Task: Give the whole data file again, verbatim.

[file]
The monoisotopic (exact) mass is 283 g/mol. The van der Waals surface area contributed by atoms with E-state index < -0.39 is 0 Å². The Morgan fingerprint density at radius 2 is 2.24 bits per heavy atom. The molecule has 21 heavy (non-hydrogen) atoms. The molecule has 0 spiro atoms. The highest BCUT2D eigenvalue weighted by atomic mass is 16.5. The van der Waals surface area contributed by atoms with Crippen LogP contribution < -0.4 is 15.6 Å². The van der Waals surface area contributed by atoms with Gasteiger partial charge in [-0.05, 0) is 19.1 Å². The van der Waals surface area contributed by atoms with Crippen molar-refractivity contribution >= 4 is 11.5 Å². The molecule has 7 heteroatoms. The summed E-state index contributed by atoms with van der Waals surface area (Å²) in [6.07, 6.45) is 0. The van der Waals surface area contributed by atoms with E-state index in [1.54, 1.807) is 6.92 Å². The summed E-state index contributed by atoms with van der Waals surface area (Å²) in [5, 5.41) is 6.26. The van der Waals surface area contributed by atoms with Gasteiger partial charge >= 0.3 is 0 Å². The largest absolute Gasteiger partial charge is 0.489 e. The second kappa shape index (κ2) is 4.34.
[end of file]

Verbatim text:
The monoisotopic (exact) mass is 283 g/mol. The van der Waals surface area contributed by atoms with E-state index < -0.39 is 0 Å². The Morgan fingerprint density at radius 2 is 2.24 bits per heavy atom. The molecule has 21 heavy (non-hydrogen) atoms. The molecule has 0 spiro atoms. The highest BCUT2D eigenvalue weighted by atomic mass is 16.5. The van der Waals surface area contributed by atoms with Crippen LogP contribution < -0.4 is 15.6 Å². The van der Waals surface area contributed by atoms with Gasteiger partial charge in [-0.05, 0) is 19.1 Å². The van der Waals surface area contributed by atoms with Crippen molar-refractivity contribution >= 4 is 11.5 Å². The molecule has 7 heteroatoms. The summed E-state index contributed by atoms with van der Waals surface area (Å²) in [6.07, 6.45) is 0. The van der Waals surface area contributed by atoms with E-state index in [1.54, 1.807) is 6.92 Å². The summed E-state index contributed by atoms with van der Waals surface area (Å²) in [5, 5.41) is 6.26. The van der Waals surface area contributed by atoms with Gasteiger partial charge >= 0.3 is 0 Å². The largest absolute Gasteiger partial charge is 0.489 e. The second kappa shape index (κ2) is 4.34.